Where IR35 came from

Many people new to the professional contingent labour market will not have come across IR35, and many experienced professional Freelance Consultants will be sick of hearing about it. You will also find that some Accountants pay little or no heed to it.

IR35 is a set of rules or tests introduced in Finance Act 1999 that determine whether you are doing work which should be taxed in a similar way to a regular PAYE employee (fail IR35), or whether you should get the benefits and flexibility of being taxed as a true Freelancer (pass IR35).

IR35 caused complete turmoil in the contracting sector throughout 1999 and early 2000. Up to April 2000 there had been no confusion. Professional Freelance Consultants operating through Umbrellas or Limited Companies were free to manage income themselves. This usually included a low salary and some expenses, with the balance of income paid as dividends. Dividends were favoured to salary as they attracted no National Insurance Contributions (NIC’s), and they enabled income to be distributed to other low earning individuals, such as non working spouses. In 1999, the then Inland Revenue caught up with this so called manipulation of the tax system, which they regarded as avoidance and, through IR35, changed the basis of taxation for professional Freelancers trading through their own Limited Companies.

For engagements which started after April 2000 it became necessary to review their specific circumstances and decide whether IR35 applied. If IR35 was deemed to apply to the engagement (known as ‘IR35 Fail’) it became very difficult to pay dividends from the Limited Company. On the other hand, if IR35 was deemed not to apply (IR35 Pass) the Company could continue operating in a similar manner as before. The process of deciding whether an engagement Passes or Fails IR35 is detailed in our Employment Status Guide.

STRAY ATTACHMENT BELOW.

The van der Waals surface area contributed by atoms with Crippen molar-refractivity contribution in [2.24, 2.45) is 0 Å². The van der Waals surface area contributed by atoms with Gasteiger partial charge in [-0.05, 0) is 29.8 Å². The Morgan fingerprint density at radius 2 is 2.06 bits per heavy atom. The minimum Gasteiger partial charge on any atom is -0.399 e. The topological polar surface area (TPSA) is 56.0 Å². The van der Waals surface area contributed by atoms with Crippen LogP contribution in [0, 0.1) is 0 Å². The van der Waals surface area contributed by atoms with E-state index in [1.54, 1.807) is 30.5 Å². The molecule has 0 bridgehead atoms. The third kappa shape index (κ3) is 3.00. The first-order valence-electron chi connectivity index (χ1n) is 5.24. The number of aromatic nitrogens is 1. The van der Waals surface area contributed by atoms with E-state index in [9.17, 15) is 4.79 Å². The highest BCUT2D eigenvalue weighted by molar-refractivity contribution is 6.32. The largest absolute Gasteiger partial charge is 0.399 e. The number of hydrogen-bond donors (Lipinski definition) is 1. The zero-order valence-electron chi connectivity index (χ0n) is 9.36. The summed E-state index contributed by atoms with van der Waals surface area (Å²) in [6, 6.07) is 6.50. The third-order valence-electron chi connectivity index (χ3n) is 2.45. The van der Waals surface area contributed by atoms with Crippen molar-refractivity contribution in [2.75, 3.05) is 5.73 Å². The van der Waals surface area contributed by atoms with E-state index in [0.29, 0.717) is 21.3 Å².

Immediately after the introduction of IR35, and for a few years thereafter, both the Freelance market and HM Revenue and Customs (HMRC) relied heavily on the Recruitment Agency contract. If the contract was worded in a ‘friendly’ manner, with clauses that steered towards an IR35 Pass, everyone was happy. (Guidance on this can be found in our guide: The Importance of the Contract.) At the basic level, the Freelance Professional was happy because his/her Company could continue paying out dividends to Shareholders; the Recruiter was happy because the Contractor was happy; and HMRC left the client alone.

Unsurprisingly, almost every Recruitment Business in the land changed their contract wording and structure to assist the Contractor in finding an ‘IR35 Pass’ position. Legal firms sprung up with the primary purpose of commenting on Agency contracts. If clauses contained in the contract gave a steer towards IR35 Fail, the lawyers would recommend a change; the Recruiter was usually happy to go with this.

Since 2003 HMRC have become more rigorous. They have increasingly started to look beyond the contract and digging into the actual relationship between the Contractor and the Hirer. This approach was reinforced after the publication of the MSC legislation in 2007. Interestingly, in 2006 most of the legal firms asked only 5 questions relating to the Contractor’s circumstances. Now such firms are asking as many as 30 questions to enable them to get a good understanding of the working relationship and environment, in addition to assessing the contract.

IR35 can seem a daunting area for new Contractors. In this section of our website we have tried to make understanding a complex issue as straightforward and relevant possible, without boring you to death. If you would like to read more we recommend that you start with the Step-by-Step guide. From there you can branch off into other areas of interest.

Happy reading!

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